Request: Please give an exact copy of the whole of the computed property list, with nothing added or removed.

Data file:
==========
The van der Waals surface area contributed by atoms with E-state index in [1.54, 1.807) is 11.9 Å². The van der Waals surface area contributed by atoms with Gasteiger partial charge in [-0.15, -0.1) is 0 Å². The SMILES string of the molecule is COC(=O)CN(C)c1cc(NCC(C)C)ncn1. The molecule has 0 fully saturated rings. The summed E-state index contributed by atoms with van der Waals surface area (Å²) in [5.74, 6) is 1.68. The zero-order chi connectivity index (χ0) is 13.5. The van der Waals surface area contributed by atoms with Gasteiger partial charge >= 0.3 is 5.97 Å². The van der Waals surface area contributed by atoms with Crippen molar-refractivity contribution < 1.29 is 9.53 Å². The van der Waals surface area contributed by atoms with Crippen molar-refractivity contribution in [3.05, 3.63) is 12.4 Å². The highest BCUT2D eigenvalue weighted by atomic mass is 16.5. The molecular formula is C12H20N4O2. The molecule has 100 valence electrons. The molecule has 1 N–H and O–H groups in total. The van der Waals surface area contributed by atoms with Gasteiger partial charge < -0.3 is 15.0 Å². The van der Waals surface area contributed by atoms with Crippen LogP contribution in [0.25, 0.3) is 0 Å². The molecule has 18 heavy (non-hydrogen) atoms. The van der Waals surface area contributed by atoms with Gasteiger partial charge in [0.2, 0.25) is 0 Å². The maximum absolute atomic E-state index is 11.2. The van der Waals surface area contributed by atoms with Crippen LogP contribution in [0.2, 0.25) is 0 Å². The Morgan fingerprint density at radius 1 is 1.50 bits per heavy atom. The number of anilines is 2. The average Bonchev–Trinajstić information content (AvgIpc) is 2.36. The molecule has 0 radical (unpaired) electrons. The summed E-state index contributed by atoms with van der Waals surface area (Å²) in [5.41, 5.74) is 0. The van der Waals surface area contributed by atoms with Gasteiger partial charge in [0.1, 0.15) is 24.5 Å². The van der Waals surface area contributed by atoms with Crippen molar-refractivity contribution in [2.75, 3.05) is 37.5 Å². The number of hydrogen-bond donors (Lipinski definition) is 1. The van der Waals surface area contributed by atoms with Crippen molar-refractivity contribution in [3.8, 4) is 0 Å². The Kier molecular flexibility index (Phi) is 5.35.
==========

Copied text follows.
The van der Waals surface area contributed by atoms with E-state index in [1.54, 1.807) is 11.9 Å². The van der Waals surface area contributed by atoms with Gasteiger partial charge in [-0.15, -0.1) is 0 Å². The SMILES string of the molecule is COC(=O)CN(C)c1cc(NCC(C)C)ncn1. The molecule has 0 fully saturated rings. The summed E-state index contributed by atoms with van der Waals surface area (Å²) in [5.74, 6) is 1.68. The zero-order chi connectivity index (χ0) is 13.5. The van der Waals surface area contributed by atoms with Gasteiger partial charge >= 0.3 is 5.97 Å². The van der Waals surface area contributed by atoms with Crippen molar-refractivity contribution < 1.29 is 9.53 Å². The van der Waals surface area contributed by atoms with Crippen molar-refractivity contribution in [3.05, 3.63) is 12.4 Å². The highest BCUT2D eigenvalue weighted by atomic mass is 16.5. The molecular formula is C12H20N4O2. The molecule has 100 valence electrons. The molecule has 1 N–H and O–H groups in total. The van der Waals surface area contributed by atoms with Gasteiger partial charge < -0.3 is 15.0 Å². The van der Waals surface area contributed by atoms with Crippen LogP contribution in [0.25, 0.3) is 0 Å². The molecule has 18 heavy (non-hydrogen) atoms. The van der Waals surface area contributed by atoms with Gasteiger partial charge in [0.2, 0.25) is 0 Å². The maximum absolute atomic E-state index is 11.2. The van der Waals surface area contributed by atoms with Crippen LogP contribution in [0.2, 0.25) is 0 Å². The Morgan fingerprint density at radius 1 is 1.50 bits per heavy atom. The number of anilines is 2. The average Bonchev–Trinajstić information content (AvgIpc) is 2.36. The molecule has 0 radical (unpaired) electrons. The summed E-state index contributed by atoms with van der Waals surface area (Å²) in [5.41, 5.74) is 0. The van der Waals surface area contributed by atoms with Gasteiger partial charge in [0.1, 0.15) is 24.5 Å². The van der Waals surface area contributed by atoms with Crippen molar-refractivity contribution in [2.75, 3.05) is 37.5 Å². The number of hydrogen-bond donors (Lipinski definition) is 1. The van der Waals surface area contributed by atoms with Crippen molar-refractivity contribution in [3.8, 4) is 0 Å². The Kier molecular flexibility index (Phi) is 5.35.